- The Washington Times - Friday, February 14, 2003

The Maryland Higher Education Commission is trying to assist students who attended the defunct Hyattsville-based Unisoft School of Technology computer-training school, which closed abruptly Feb. 3 and left hundreds of students and teachers deep in debt.
The commission sent what it described as a first wave of letters to students on Monday, apprising them of the steps it had taken on behalf of the 300 adult students who enrolled in the school with the promise that graduates would be placed in good jobs and have their outstanding tuition loans paid in full.
"We plan to contact SLM Financial Corp. [Sallie Mae] and see what we can do," Judy Hendrickson, the commission's director of academic affairs, said Tuesday. "We know that a lot of the students have SLM loans."
Sallie Mae Inc., headquartered in Reston, is the corporate management and marketing subsidiary of SLM Corp.
Ms. Hendrickson said the commission was exploring options, one of which might be to help students transfer to reputable schools so they can complete their training, or offer them other forms of assistance.
"In Unisoft's case, we have a financial guarantee a $200,000 letter of credit," she said. "The secretary [of the commission] has made a claim on the letter of credit. We need to see what the best method would be for students to complete their training or offset their loan obligations. Every school closure is different. We have to find out how many students have been harmed."
The $200,000 financial guarantee required by the commission and underwritten by a financial institution protects and assists students in cases of school closures, Ms. Hendrickson said.
The Unisoft School of Technology, however, never provided the commission with a complete listing of students.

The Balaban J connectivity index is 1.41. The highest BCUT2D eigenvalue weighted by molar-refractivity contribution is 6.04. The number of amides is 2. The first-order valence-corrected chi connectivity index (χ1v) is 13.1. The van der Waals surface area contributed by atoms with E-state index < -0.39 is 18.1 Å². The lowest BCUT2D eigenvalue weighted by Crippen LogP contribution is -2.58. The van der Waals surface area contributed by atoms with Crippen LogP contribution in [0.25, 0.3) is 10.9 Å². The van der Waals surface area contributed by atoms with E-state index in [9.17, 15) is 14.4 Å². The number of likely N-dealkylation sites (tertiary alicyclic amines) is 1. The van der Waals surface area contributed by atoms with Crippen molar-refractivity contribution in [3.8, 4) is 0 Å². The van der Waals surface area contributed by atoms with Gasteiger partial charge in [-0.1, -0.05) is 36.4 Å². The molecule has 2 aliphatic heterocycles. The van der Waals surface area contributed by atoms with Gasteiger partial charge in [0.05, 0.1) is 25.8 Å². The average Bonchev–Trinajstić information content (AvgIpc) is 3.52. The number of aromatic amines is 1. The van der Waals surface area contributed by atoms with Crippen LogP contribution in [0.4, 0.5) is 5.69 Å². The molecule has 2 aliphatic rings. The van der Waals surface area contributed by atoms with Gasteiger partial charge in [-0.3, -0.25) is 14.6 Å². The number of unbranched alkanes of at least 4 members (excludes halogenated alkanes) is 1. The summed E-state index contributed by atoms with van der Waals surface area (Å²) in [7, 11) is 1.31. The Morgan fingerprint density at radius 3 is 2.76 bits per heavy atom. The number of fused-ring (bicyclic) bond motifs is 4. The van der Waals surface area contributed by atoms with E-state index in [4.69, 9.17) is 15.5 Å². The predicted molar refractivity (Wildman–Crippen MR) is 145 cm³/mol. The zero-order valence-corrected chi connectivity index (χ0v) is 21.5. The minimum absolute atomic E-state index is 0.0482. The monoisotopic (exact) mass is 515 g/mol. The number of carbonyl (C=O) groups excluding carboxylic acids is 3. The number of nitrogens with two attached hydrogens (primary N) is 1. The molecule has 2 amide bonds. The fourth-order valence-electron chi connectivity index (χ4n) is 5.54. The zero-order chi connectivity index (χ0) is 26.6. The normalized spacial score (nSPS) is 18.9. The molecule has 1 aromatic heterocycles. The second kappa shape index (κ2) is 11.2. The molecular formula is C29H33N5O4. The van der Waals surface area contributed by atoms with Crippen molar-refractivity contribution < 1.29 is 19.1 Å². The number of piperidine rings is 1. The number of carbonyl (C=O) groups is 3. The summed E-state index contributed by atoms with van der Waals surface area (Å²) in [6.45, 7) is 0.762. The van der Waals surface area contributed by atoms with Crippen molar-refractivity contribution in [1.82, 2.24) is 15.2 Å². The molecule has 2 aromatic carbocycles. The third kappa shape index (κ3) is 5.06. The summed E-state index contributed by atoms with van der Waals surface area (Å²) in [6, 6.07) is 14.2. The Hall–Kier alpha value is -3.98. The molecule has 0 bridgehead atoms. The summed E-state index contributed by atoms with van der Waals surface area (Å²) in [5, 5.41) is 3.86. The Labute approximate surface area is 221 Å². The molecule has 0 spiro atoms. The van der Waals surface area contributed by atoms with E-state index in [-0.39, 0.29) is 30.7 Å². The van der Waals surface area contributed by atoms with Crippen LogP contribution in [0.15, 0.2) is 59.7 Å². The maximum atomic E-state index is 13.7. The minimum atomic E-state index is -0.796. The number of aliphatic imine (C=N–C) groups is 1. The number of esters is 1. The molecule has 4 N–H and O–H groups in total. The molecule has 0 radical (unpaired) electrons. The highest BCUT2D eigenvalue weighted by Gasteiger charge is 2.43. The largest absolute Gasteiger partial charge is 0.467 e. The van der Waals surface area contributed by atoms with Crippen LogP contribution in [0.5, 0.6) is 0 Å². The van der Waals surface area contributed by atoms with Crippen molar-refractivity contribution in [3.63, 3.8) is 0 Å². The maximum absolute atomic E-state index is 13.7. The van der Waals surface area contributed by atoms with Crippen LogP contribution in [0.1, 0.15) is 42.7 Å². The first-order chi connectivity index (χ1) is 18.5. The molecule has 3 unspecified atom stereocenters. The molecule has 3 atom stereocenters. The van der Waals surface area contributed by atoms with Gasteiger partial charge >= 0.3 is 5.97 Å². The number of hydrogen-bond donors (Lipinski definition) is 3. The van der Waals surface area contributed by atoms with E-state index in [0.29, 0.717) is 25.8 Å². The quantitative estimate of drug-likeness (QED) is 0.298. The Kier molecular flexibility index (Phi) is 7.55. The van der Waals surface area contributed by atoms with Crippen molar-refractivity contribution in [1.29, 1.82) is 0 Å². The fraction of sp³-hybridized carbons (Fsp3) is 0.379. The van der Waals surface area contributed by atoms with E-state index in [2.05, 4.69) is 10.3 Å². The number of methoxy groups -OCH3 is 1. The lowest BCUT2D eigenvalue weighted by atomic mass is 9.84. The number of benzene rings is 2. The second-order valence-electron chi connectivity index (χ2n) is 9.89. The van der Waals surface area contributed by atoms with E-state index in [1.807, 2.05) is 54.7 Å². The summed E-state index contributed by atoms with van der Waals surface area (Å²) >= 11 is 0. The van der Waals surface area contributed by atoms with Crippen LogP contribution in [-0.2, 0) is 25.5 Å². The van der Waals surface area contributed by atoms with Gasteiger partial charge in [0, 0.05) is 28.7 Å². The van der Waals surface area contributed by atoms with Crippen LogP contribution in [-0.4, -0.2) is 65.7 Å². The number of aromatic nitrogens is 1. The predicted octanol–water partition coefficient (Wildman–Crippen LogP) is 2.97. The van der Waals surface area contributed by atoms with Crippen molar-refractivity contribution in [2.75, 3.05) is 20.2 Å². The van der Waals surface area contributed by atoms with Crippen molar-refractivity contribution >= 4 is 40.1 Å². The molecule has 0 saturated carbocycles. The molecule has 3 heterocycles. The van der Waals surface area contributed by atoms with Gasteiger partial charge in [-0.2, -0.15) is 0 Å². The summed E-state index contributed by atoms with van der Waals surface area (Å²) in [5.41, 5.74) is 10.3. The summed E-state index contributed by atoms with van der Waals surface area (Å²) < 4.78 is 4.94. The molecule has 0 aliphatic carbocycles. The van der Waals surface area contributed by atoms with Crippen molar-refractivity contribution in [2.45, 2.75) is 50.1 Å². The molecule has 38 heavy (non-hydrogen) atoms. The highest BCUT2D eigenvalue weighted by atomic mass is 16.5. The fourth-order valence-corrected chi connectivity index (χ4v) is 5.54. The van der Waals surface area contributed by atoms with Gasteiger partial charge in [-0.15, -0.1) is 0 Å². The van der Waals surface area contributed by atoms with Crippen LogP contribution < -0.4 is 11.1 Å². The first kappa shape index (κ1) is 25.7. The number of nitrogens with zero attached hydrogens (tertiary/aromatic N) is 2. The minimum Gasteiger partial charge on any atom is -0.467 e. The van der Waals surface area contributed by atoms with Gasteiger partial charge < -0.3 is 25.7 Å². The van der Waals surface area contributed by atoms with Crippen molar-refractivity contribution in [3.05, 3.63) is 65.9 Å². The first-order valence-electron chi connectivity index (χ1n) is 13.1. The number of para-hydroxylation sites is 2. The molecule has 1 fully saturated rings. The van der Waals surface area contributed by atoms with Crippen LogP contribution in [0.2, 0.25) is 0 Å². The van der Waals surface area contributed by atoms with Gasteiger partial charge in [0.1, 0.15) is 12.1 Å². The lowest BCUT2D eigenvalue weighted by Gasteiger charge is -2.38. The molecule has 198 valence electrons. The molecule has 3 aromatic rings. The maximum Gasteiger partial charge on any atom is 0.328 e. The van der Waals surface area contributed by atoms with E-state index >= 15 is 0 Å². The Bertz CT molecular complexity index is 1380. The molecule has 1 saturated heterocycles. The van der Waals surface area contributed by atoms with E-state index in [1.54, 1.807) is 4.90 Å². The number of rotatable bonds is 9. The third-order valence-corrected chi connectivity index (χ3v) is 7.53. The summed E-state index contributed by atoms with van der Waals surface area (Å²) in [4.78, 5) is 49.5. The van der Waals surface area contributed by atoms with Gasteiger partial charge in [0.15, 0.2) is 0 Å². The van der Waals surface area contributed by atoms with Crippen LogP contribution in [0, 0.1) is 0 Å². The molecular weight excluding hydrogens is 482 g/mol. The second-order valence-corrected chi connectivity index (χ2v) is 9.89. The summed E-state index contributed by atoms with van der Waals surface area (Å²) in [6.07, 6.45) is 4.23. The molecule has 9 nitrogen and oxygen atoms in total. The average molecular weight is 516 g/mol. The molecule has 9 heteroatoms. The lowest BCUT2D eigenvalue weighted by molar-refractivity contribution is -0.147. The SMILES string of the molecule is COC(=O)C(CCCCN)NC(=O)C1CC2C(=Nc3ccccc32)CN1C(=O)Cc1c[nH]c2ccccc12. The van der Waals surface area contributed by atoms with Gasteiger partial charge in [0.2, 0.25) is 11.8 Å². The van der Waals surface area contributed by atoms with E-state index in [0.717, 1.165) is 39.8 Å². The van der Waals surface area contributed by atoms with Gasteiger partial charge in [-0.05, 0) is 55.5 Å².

The commission, therefore, does not know the total number of students who were enrolled when the school closed last week. The commission obtained partial lists when officials visited the school, but Ms. Hendrickson said the roster was still incomplete.
"On Monday, we sent letters to students, which included a survey. And, we're asking them to complete it and return it along with critical documents [which include the contracts that students signed]," she said.
The commission decertified the school last week. It is no longer recognized as an official private career-training school and can no longer provide training.
Last month, the commission imposed an $85,000 fine on the school, citing it for violations that included offering students financial inducements to enroll and offering programs the school was not qualified to provide.
George Onyewuchi, the school's owner, did not respond to several messages left by the Washington Times with his brother, Ozuo Onyewuchi.
Bridget Winstead, 28, a former student, said she was gratified to learn the commission is working on behalf of the students.
"I feel as if the Unisoft School of Technology scammed us," Mrs. Winstead said. "Administrators said the classes would be completed in one year, but everyone I know was still taking classes 18 months later."
The wife and mother of four, who lives in Lanham, said she enrolled in the school to try to provide a better quality of life for her family. Instead, she got stuck with a $13,147 debt.
"Sallie Mae is already requesting payments," she said. "I'm paying $143 a month for an education I didn't receive."
Ms. Hendrickson suggested that students visit the commission's Web site at www.mhec.state.md.us, and under the heading "Career and Workforce Education" click "Private Career Schools" for more information about Unisoft School of Technology.

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